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Stock prices to move lower > After moving higher for most of this week, stock futures this morning are down sharply. After a long, positive stretch, stocks are overdue for giving up some of the gains. While I’m not expecting a sharp move lower, the pattern this past year shows how frequently they occur.

My technical guru, Joe Barto, has pointed to two levels of support for the S&P 500. The first is 2170 and the second 2135. Joe believes any closing prices below these levels raises the odds of a steeper decline. I have been willing to ride out any of these declines, suggesting they are more noise than substance. So long as the fundamentals remain positive, my advice is to remain fully invested.

However, if you are retired and subject to being overly concerned with short-term dips in the market, you may want to follow Joe’s advice and cut back on some of your stock holdings as the S&P 500 closes below these support levels.

Dr. G explains why Dodd-Frank reforms can cost $200 billion a year   published in Investors' Business Daily

Dr. G's book, Classical Economic Principles & the Wealth of Nations has been translated into Chinese    Bad news out of China has led to a rough beginning for stock prices in the new year. As Chinese leaders seek solutions, they might want to look at Classical Economic Principles, which has just been translated into Chinese. If China were to adopt classical economic principles it would greatly improve their economy as well as global growth.

Trump's Economic Plan Would Lead to Explosive Growth Sounding every bit like Ronald Reagan, Donald Trump presented an ambitious pro-growth economic program designed to kick-start America’s economy. Key elements of his program include lowering the top individual tax rate to 33%, lowering the corporate tax rate to 15%, eliminating all needless regulations including Dodd-Frank and the Affordable Care Act. Trump also proposed a one-time 10% tax on returning company foreign earned income to the US.

Genetski's upcoming book documents how all significant economic growth in US history has come during periods of either low or declining tax rates along with constraints on federal spending and regulations.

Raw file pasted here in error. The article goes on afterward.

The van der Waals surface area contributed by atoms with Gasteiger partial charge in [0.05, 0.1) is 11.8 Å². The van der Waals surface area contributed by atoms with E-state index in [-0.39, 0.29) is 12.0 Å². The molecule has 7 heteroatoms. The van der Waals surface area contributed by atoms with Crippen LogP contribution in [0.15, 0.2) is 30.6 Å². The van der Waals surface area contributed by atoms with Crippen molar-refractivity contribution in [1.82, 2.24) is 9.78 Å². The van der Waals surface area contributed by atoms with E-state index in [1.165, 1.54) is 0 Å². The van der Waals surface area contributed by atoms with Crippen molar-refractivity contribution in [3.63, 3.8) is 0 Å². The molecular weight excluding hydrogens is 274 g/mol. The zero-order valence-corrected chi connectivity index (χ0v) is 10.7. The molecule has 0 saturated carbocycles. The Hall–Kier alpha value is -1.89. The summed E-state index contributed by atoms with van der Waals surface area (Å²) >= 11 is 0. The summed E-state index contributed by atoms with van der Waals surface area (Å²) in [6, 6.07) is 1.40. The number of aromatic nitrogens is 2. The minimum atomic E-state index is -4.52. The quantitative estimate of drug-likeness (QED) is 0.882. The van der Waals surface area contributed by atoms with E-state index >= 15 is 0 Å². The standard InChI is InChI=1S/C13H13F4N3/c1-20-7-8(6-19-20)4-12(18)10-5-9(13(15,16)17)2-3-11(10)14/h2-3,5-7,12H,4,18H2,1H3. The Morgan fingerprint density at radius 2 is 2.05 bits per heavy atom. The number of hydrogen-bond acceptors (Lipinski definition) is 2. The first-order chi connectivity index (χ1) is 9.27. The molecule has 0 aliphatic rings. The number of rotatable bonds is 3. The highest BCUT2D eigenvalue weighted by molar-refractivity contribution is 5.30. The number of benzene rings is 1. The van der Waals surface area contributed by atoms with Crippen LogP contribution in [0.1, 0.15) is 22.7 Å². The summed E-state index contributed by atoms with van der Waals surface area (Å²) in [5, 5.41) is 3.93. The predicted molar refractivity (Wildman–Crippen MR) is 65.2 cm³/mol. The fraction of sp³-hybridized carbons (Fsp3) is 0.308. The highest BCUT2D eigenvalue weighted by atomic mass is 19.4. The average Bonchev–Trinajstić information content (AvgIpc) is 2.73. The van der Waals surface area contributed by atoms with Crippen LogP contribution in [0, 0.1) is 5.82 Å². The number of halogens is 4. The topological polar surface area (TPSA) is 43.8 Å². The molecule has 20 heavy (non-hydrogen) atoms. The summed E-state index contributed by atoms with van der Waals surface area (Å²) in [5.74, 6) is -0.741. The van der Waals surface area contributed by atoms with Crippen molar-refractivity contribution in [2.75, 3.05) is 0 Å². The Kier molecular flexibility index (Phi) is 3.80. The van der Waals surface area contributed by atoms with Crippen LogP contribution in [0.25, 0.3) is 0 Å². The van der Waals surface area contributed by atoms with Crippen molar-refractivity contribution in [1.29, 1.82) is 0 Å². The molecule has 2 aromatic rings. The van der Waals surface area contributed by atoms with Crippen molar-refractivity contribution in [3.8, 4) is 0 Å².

Market Meltdown Madness   See Dr. G's analysis of Brexit and its implications

Ignore Fed's On-Again, Off-Again Rate Hike    Investors would be wise to ignore the game the Fed is playing with its decision on interest rates. In the past, an interest rate hike by the Fed could be associated with monetary restraint, which is bad for stocks. This is because the Fed would sell securities to either raise rates or keep them artificially high.

Today, the Fed’s approach to monetary policy is different. They have no intention of selling securities as a means to adopt a restrictive policy. Rather, they are manipulating interest rates in an entirely new, experimental way. The Fed sells securities and agrees to buy them back the next day. The terms of the agreement reflect whatever interest rate target the Fed wants to achieve. As a result of this procedure, the Fed’s securities sales do not drain bank reserves. Therefore, they do not restrict the money supply.

Today, the Fed’s focus on interest rates is mainly to fix the price of credit, not change the money supply. The task of changing the raw ingredients for the money supply is currently in the hands of commercial banks. They have been gradually reducing their buildup in deposits with the Fed and using the funds for loans and investments. So long as the banks continue to do so, there will be plenty of money in the system regardless where the Fed chooses to target interest rates.

Yellen's Indefensible Defense of the Fed's Policies    Genetski explains why the Fed Chair Janet Yellen's defense of Fed policy is indefensible

Europe’s Problems Go Deeper than Greece   European leaders seem to believe the main problem with their area’s anemic growth is a lack of money. While monetary issues are part of Europe’s ongoing turmoil, the real problem is a fixation with the ghost of Keynes.

In the Keynesian world, monetary policy is all about manipulating interest rates to alter people’s psychology and expectations. Rather than focus on their primary role of providing liquidity, central banks focus on influencing expectations about policies by setting alternative interest rate targets.

Policies promoting private wealth creation are seldom on top of the Keynesian agenda. Europe attempts to stimulate the economy tend to focus on borrowing funds to finance government infrastructure projects. In Keynes quixotic world, borrowing half a trillion euros leads to a multiple expansion of spending decisions which kick starts the economy.